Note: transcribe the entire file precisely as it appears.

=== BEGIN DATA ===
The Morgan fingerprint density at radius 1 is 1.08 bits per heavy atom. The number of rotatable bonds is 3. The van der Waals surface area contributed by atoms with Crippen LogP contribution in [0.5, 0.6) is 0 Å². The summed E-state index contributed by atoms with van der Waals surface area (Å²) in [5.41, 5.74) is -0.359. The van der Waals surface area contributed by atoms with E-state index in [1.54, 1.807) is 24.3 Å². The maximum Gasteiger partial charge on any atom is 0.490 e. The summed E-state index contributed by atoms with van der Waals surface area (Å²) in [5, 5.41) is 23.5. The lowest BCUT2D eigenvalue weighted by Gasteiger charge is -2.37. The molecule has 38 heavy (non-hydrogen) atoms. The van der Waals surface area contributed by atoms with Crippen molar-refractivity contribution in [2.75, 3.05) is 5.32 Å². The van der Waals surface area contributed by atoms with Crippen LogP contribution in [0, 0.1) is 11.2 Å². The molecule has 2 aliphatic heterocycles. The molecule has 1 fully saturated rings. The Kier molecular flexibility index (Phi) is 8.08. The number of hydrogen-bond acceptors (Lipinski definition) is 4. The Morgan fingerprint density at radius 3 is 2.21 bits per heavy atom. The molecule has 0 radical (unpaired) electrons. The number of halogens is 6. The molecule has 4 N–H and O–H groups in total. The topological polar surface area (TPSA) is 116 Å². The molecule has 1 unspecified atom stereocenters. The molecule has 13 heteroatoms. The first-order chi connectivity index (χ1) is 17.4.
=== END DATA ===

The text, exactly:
The Morgan fingerprint density at radius 1 is 1.08 bits per heavy atom. The number of rotatable bonds is 3. The van der Waals surface area contributed by atoms with Crippen LogP contribution in [0.5, 0.6) is 0 Å². The summed E-state index contributed by atoms with van der Waals surface area (Å²) in [5.41, 5.74) is -0.359. The van der Waals surface area contributed by atoms with E-state index in [1.54, 1.807) is 24.3 Å². The maximum Gasteiger partial charge on any atom is 0.490 e. The summed E-state index contributed by atoms with van der Waals surface area (Å²) in [5, 5.41) is 23.5. The lowest BCUT2D eigenvalue weighted by Gasteiger charge is -2.37. The molecule has 38 heavy (non-hydrogen) atoms. The van der Waals surface area contributed by atoms with Crippen molar-refractivity contribution in [2.75, 3.05) is 5.32 Å². The van der Waals surface area contributed by atoms with Crippen LogP contribution in [0, 0.1) is 11.2 Å². The molecule has 2 aliphatic heterocycles. The molecule has 1 fully saturated rings. The Kier molecular flexibility index (Phi) is 8.08. The number of hydrogen-bond acceptors (Lipinski definition) is 4. The Morgan fingerprint density at radius 3 is 2.21 bits per heavy atom. The molecule has 0 radical (unpaired) electrons. The number of halogens is 6. The molecule has 4 N–H and O–H groups in total. The topological polar surface area (TPSA) is 116 Å². The molecule has 1 unspecified atom stereocenters. The molecule has 13 heteroatoms. The first-order chi connectivity index (χ1) is 17.4.